Enablement FAQs

This section includes a number of frequently asked questions about Enablement and about our Enablement Partnership.

What is Enablement? 

Enablement is a strengths-based model of care, built around the principles of person-centred, recovery-based practice and recovery focused approach. Our approach is based on the following four principles:

  • Always aiming to do with people rather than to or for people,
  • Focusing on what people can do rather than what they cannot do,
  • Supporting people to develop skills to help themselves stay well, and
  • Working with the whole person and not just their diagnosis. 

Why is the Trust doing this?

The Trust is striving towards a more 'enabled' way of thinking and working because: 

  • It will allow for better and more sustainable outcomes for people using our services.
  • It is an opportunity to empower and develop our workforce.
  • It will allow us to improve the relationship between staff and people using our services.
  • It will help us to harness the insights of people using our services to make improvements for the future.
  • It is based on a growing body of evidence.

How does it fit with recovery?

Enablement is derived from the same principles as recovery. Our specific approach to Enablement perhaps goes further. As well as giving people power over their own care and their own recovery journey, we also want to directly involve them in how services are designed, delivered and evaluated, and to put lived experience at the centre of decision making. 

Is it evidence based?

Enablement is an umbrella term for a number of evidence-based approaches which focus on recovery and empowerment. Recovery focus in mental health has existed as a school of thought around in the world for a number of years, especially in the last decade. It is also based on strength based approach. It is about moving away from an emphasis on symptoms and difficulties, and towards strengths. It is about orienting the goal towards living a well-managed life that satisfies the individual. A strength-based and person-centred approach promotes people to co-production and provides an opportunity to move away from a model where people who use services are recipients of the service, but rather putting people at the centre of decision-making.   

What is lived experience?

‘Lived experience’, in the context of Enablement, refers to in individual who has experience of mental health difficulties. For Peer Workers, this is a central requirement of their role. However, lived experience of all staff is something to be viewed as an asset, as it can provide invaluable insight into the experience of those using the service, and help provide insights for improvement.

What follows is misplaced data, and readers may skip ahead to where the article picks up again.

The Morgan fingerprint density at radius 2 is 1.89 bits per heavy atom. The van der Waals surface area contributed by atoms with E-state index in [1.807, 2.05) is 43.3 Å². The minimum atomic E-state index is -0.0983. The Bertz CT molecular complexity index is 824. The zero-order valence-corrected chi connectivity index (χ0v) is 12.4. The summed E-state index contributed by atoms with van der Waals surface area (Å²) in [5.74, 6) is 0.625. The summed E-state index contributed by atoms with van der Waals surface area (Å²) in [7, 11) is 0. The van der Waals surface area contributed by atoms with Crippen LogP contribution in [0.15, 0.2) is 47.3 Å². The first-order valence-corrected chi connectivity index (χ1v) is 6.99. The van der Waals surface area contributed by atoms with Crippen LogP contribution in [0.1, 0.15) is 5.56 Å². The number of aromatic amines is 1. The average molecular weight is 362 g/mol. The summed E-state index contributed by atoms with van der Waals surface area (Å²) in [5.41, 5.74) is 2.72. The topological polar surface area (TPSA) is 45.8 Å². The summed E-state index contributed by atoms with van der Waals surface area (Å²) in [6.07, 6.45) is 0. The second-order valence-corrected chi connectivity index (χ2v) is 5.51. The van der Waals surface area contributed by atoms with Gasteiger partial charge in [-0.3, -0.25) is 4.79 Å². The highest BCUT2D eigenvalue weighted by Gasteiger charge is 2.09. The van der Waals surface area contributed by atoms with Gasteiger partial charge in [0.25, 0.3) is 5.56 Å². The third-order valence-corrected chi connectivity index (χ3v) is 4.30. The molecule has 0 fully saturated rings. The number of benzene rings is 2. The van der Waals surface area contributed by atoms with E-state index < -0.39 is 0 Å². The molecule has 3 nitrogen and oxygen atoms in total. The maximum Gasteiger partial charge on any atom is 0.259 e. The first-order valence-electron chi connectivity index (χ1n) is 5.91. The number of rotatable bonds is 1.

What is a Peer Worker?

A Peer Worker is a member of staff who has lived experience of mental health difficulties, and is specifically employed to make use of this experience in their work, to model recovery, inspire hope and support people using services towards their own recovery. They are also employed for their excellent interpersonal skills and strong insight into their own mental health issues, as well as their ability to articulate their own recovery. 

Peer Workers are employed in a range of mental health care settings as part of the multidisciplinary team. They can do a range of things with people, such as running activity groups, taking people out in the community, supporting people emotionally or with practical tasks such as attending appointments. At BEH, we have Peer Workers in a range of settings including in A&E. 

What is the difference between Experts by Experience and Peer Workers?

An Expert by Experience (or EBE for short) is someone who uses his or her current experience of mental health to support the work of the Trust, but is not employed as a Peer. A Peer Worker also has lived experience of mental health, but to able to fulfil their role and model recovery, they must have at least a few years of ‘recovery’ behind them. 

EBEs might help the Trust by being involved in decisions around the design or delivery of services, offer feedback or sit on boards or panels. This will usually be a short or fixed-term piece of work. They are either paid or unpaid volunteers and are not employees of the Trust. EBEs are essential to effective co-production. They are unlikely to be working directly with people using the service, and not subject to the same recruitment criteria as Peers. 

Why are Peer Work and lived experience so central to Enablement?

Lived experience is central to the Enablement approach because it provides another perspective on mental health which can complement and challenge clinical experience. Staff with lived experience can genuinely relate to what people are going through, and are uniquely placed to inspire hope for recovery, both for people and other clinicians who work with them. Peer Workers are especially important, as their role is specialised for recovery based practice, and they are trained in harnessing their lived experience to support others. The Peer Worker role is built around the 4 principles of Enablement as defined above. 

What is co-production, and why are we doing it?

Co-production is about involving people using a service in its design, delivery and evaluation. A co-production group will include staff, people who use the service, their families and friends and management, and everyone’s input will be valued with equal weighting. It is not the same as simply consulting people about decisions. It is about empowering people to shape their own services. An increasing body of evidence links co-production to both better outcomes for those who get involved in the projects, and better outcomes for the service. 

Is it working?

Yes! Please see our Year 1 annual report, or follow #EnablementPartnership on twitter for regular updates.